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As the FCC continues to investigate its choke hold on BitTorrent and other peer-to-peer file-sharing traffic, Comcast has proposed a "bill of rights and responsibilities" for P2P users and internet service providers.

The big-name cable ISP is already partnering with one P2P outfit on the project - the New York-based Pando Networks - and it hopes to enlist countless other companies from both sides of The Great Network Management Debate.

"By having this framework in place, we will help P2P companies, ISPs and content owners find common ground to support consumers who want to use P2P applications to deliver legal content,” said a canned statement from Comcast chief technology officer Tom Werner.

The project begins Monday, when Comcast and Pando meet with Martin Lafferty, head of the Distributed Computing Industry Association (DCIA), a four-year-old trade organization intent on commercializing P2P and other distributed technologies.

"We're going to formally create a DCIA working group and it will be open to any peer-to-peer technology provider, any ISP, and any content owner or representative," Pando CEO Robert Levitan told us. "And at some point, we're all going to sit down and say 'OK. What can we agree are good principles for peer-to-peer applications?' And companies will be able to stand up and say 'We adhere to these.'

"You don't want peer-to-peer technology providers who aren't playing nicely with consumers. And that goes for content owners and ISPs too," he continued. "We want to ask questions like: Does an ISP block peer-to-peer just because its peer-to-peer? Or are there ISPs who are willing to say 'We're not going to block P2P if we know it's good P2P'?"

Levitan and Lafferty also plan to include longtime P2P opponents like the Motion Picture Association of America (MPAA) and the Recording Industry Ass. of America (RIAA). According to Lafferty, the MPAA has already approached him about the project and will be represented at Monday's meeting.

And to balance things out, the DCIA may invite public advocates like Free Press, one of the organizations that encouraged the FCC to probe Comcast's BitTorrent busting. "We want to get the voice of the consumer in this as well," Lafferty said. "After all, we're couching this a bill of rights and responsibilities, and the end user is really critical."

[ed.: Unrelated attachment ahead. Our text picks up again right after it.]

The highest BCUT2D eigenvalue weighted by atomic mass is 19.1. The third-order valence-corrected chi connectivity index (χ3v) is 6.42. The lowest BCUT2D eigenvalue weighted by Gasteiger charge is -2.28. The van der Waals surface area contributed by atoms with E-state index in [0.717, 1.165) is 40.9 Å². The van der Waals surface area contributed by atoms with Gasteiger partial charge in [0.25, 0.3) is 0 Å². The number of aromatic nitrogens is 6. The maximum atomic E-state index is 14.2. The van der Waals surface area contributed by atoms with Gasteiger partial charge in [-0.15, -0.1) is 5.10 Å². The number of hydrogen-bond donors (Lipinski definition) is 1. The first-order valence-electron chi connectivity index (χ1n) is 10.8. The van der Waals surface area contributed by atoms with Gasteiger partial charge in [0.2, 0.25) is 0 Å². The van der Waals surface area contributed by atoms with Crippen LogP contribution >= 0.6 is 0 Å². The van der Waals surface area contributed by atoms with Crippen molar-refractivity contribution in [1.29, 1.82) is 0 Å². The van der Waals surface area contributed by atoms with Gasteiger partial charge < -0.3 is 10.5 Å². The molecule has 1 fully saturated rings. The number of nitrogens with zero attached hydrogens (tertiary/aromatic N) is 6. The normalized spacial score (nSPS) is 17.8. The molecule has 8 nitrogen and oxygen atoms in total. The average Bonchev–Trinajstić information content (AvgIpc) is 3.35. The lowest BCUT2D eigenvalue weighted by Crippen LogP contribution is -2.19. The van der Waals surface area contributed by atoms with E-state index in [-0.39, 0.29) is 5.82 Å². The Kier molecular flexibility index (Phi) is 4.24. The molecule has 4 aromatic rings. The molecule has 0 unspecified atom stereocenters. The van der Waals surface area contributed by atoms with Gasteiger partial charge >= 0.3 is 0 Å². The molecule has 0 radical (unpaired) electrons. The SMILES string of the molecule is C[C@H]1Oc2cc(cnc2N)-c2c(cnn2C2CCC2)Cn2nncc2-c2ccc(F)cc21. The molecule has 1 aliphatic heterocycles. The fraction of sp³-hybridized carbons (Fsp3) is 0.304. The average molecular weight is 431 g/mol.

In May, tests from an independent researcher showed that Comcast was preventing users from "seeding" BitTorrents and other P2P files. And the FCC launched its formal investigation in January, after The Associated Press published tests that verified the researcher's findings.

Comcast's bill of rights is just the company's latest attempt to convince the FCC it shouldn't be regulated. Last month, the company announced it would stop throttling BitTorrents by the end of year, agreeing to adopt an alternative method of controlling upload traffic on its cable-based internet service.

But the FCC has made it clear the investigation will continue. The bill of rights announcement came just two days before another FCC hearing dedicated to discussing Comcast's behavior and other "network management" practices. Late yesterday, the FCC invited Comcast to attend the hearing, which will play out on the campus of Stanford University, in Palo Alto, California.

"Establishing a specific and clearly defined P2P Bill of Rights is an interesting idea with potentially important implications for all Internet users," FCC spokesman Robert Kenny said. "We look forward to more fully understanding the goals, scope and time frame of this industry effort."

But Comcast has decided not to attend. "Comcast has already appeared before the Commission on network management issues and has made extensive filings at the FCC both on our past and current practices as well as our recent announcements," reads a company statement. "We felt issues specific to us were well covered at the first hearing and the focus of this event should be broader than any individual company's issues."

Hopefully, the company won't pay people to attend on its behalf. ®

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